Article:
I’ve wrecked it. Kandinsky’s 1932 abstract composition “Decisive Pink,” a treasured oil painting on canvas, is a mess. One of the black triangles has fell to the bottom, and the series of crescents have sneezed so many times they’ve probably developed a hernia. This is what happens when you play with a painting.
I blame Nivetha Kannan and Sarah Kwan for making me do this. Both are students at Carnegie Mellon University. Together, they worked on a project to explore “the relationship between traditional abstract art and current animation.” The result is called Animated Kandinsky, and it adds interactive elements to Kandinsky’s “Decisive Pink,” so that you can bring the geometric shapes of his painting to life.
It’s all done by clicking. See a shape, bring your cursor over to it, and press your finger against the mouse button. Doing so will see the shapes transform into a single entity with sounds complementing its realization. Two triangles grow ears and a tail to become a happy dog. A curved line acts as if you’ve plucked a guitar string, reverberating the sound. There are snarling teeth, a cheeky face in a moon, and a baby bird pops out of an envelope.
Decisive Pink, Wassily Kandinsky, 1932
It’s surprising and delightful, feeding your curiosity with each new reveal—you may even try to guess what the shapes will become before you click on them. But, more than this, I found that characterizing the collection of shapes in “Decisive Pink,” dividing them into individual bodies, has brought me closer to the painting. And it’s in this that I see potential.
Yako Rabinovich says, specifically of Kandinsky’s geometric paintings, that reproductions of them can be difficult to appreciate when studied. “The beauty of Kandinsky’s early abstractions is muffled out of sight unless one stands before the original, and even then one must stand as close to it as the painter did when creating it. Then only can one appreciate the juxtapositions, fusions and transitions of color.” Rabinovich claims that reproductions lack the “enameled texture” of the original, that is, the scratches of the brush and the subtle drips of the paint. It’s a flat image that struggles to give the full impression due to its reduced surface.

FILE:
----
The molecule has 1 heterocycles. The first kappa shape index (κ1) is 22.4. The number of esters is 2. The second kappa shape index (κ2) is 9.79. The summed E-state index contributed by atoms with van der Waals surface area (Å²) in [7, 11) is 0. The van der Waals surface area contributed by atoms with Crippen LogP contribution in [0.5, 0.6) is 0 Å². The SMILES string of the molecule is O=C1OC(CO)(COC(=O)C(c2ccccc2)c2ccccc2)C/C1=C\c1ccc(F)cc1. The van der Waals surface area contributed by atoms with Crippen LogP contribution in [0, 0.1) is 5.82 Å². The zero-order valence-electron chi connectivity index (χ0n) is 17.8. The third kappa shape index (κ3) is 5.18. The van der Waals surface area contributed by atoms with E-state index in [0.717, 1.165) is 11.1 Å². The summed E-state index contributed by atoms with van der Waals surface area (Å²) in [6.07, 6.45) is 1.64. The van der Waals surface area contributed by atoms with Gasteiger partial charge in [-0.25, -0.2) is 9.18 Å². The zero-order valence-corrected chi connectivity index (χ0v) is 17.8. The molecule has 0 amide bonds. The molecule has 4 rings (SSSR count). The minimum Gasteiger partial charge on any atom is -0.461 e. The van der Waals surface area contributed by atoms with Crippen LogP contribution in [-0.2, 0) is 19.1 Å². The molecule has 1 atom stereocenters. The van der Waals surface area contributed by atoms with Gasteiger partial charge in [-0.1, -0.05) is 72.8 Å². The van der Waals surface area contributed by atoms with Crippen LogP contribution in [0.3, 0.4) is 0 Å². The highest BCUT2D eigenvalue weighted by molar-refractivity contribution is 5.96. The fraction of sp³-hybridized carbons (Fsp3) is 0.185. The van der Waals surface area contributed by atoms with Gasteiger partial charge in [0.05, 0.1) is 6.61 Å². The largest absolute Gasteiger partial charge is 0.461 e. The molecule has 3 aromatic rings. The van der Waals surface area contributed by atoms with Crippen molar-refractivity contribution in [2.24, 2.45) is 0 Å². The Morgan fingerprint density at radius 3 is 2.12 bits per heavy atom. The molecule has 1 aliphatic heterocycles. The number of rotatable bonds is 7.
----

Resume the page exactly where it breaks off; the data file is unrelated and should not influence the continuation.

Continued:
On top of that, studying paintings can be arduous for some, perhaps even uninspiring. Here we have then, with Kannan and Kwan’s interactive interpretation, a way to make more accessible the intimacies of a piece of art. Our current world is different to the one that Kandinsky painted within. We’ve been spoiled by TVs and monitors, and so visuals without animation may seem dead to some of us, so why not enliven them with characters and sounds if we can?
This wouldn’t work for every painting in existence, sure. It works especially well with abstract art as it entices the imagination to work with it, to see the forms contained within—it is already playful. But, if our interest in art is waning, perhaps a way of making us pay attention to it once again is to infuse it with interactive play. Just a thought.